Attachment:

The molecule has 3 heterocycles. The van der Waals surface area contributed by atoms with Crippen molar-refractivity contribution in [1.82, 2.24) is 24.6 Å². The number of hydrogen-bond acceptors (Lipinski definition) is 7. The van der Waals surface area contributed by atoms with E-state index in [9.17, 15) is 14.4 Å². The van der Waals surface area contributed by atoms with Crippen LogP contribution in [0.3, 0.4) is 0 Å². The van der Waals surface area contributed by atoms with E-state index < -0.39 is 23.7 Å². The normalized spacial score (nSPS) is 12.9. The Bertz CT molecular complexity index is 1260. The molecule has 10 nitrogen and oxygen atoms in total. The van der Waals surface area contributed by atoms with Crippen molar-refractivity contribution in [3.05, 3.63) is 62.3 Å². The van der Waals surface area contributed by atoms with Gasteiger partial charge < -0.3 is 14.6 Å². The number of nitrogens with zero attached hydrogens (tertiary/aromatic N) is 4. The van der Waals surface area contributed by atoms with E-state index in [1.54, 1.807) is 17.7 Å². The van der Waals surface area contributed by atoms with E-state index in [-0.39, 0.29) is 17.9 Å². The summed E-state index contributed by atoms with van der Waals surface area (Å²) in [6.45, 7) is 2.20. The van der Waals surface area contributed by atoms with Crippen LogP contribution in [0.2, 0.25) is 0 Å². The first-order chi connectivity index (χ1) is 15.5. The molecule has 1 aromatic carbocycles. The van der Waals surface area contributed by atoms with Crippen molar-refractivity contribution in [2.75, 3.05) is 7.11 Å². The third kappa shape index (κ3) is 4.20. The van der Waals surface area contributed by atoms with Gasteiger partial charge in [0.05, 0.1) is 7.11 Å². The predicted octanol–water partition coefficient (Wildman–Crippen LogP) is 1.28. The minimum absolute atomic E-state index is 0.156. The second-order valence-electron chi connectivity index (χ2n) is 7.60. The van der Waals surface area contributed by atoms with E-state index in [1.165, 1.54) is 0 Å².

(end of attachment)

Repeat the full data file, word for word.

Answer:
The molecule has 3 heterocycles. The van der Waals surface area contributed by atoms with Crippen molar-refractivity contribution in [1.82, 2.24) is 24.6 Å². The number of hydrogen-bond acceptors (Lipinski definition) is 7. The van der Waals surface area contributed by atoms with E-state index in [9.17, 15) is 14.4 Å². The van der Waals surface area contributed by atoms with Crippen LogP contribution in [0.3, 0.4) is 0 Å². The van der Waals surface area contributed by atoms with E-state index < -0.39 is 23.7 Å². The normalized spacial score (nSPS) is 12.9. The Bertz CT molecular complexity index is 1260. The molecule has 10 nitrogen and oxygen atoms in total. The van der Waals surface area contributed by atoms with Crippen molar-refractivity contribution in [3.05, 3.63) is 62.3 Å². The van der Waals surface area contributed by atoms with Gasteiger partial charge < -0.3 is 14.6 Å². The number of nitrogens with zero attached hydrogens (tertiary/aromatic N) is 4. The van der Waals surface area contributed by atoms with E-state index in [1.54, 1.807) is 17.7 Å². The van der Waals surface area contributed by atoms with E-state index in [-0.39, 0.29) is 17.9 Å². The summed E-state index contributed by atoms with van der Waals surface area (Å²) in [6.45, 7) is 2.20. The van der Waals surface area contributed by atoms with Crippen LogP contribution in [0.2, 0.25) is 0 Å². The first-order chi connectivity index (χ1) is 15.5. The molecule has 1 aromatic carbocycles. The van der Waals surface area contributed by atoms with Crippen molar-refractivity contribution in [2.75, 3.05) is 7.11 Å². The third kappa shape index (κ3) is 4.20. The van der Waals surface area contributed by atoms with Gasteiger partial charge in [0.05, 0.1) is 7.11 Å². The predicted octanol–water partition coefficient (Wildman–Crippen LogP) is 1.28. The minimum absolute atomic E-state index is 0.156. The second-order valence-electron chi connectivity index (χ2n) is 7.60. The van der Waals surface area contributed by atoms with E-state index in [1.165, 1.54) is 0 Å².